Recent progress in animal modeling of immune inflammatory processes in schizophrenia: implication of specific cytokines.

Division of Molecular Neurobiology, Brain Research Institute, Niigata University, 1-757 Asahimachi, Niigata, Japan.
Neuroscience Research (Impact Factor: 2.15). 10/2006; 56(1):2-13. DOI: 10.1016/j.neures.2006.06.002
Source: PubMed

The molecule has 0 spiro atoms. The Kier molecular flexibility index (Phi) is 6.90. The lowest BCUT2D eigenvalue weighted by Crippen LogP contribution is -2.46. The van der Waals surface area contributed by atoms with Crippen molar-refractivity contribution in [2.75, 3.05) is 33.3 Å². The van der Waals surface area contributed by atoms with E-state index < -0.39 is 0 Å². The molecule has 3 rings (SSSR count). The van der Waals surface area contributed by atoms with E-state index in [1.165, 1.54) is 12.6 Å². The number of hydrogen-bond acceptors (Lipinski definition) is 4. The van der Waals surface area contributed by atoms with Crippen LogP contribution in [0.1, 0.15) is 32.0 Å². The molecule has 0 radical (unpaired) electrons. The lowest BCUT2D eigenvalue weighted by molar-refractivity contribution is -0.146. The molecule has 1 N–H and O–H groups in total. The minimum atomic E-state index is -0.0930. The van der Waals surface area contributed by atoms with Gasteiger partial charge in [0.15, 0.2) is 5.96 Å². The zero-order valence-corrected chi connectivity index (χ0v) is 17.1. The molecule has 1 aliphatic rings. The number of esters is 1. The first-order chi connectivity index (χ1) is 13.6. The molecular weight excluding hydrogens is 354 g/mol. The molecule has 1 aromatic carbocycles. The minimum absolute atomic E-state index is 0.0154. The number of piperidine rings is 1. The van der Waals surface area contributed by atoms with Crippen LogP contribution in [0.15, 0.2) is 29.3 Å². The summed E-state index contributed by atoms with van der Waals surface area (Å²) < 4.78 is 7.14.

ABSTRACT Epidemiologic studies demonstrate significant environmental impact of maternal viral infection and obstetric complications on the risk of schizophrenia and indicate their detrimental influences on brain development in this disorder. Based on these findings, animal models for schizophrenia have been established using double stranded RNA, bacterial lipopolysaccharides, hippocampal lesion, or prenatal/perinatal ischemia. Key molecules regulating such immune/inflammatory reactions are cytokines, which are also involved in brain development, regulating dopaminergic and GABAergic differentiation, and synaptic maturation. Specific members of the cytokine family, such as interleukin-1, epidermal growth factor, and neuregulin-1, are induced after infection and brain injury; therefore, certain cytokines are postulated to have a central role in the neurodevelopmental defects of schizophrenia. Recently, to test this hypothesis, a variety of cytokines were administered to rodent pups. Cytokines administered in the periphery penetrated the immature blood-brain barrier and perturbed phenotypic neural development. Among the many cytokines examined, epidermal growth factor (or potentially other ErbB1 ligands) and interleukin-1 specifically induced the most severe and persistent behavioral and cognitive abnormalities, most of which were ameliorated by antipsychotics. These animal experiments illustrate that, during early development, these cytokine activities in the periphery perturbs normal brain development and impairs later psychobehavioral and/or cognitive traits. The neurodevelopmental and behavioral consequences of prenatal/perinatal cytokine activity are compared with those of other schizophrenia models and cytokine interactions with genes are also discussed in this review.

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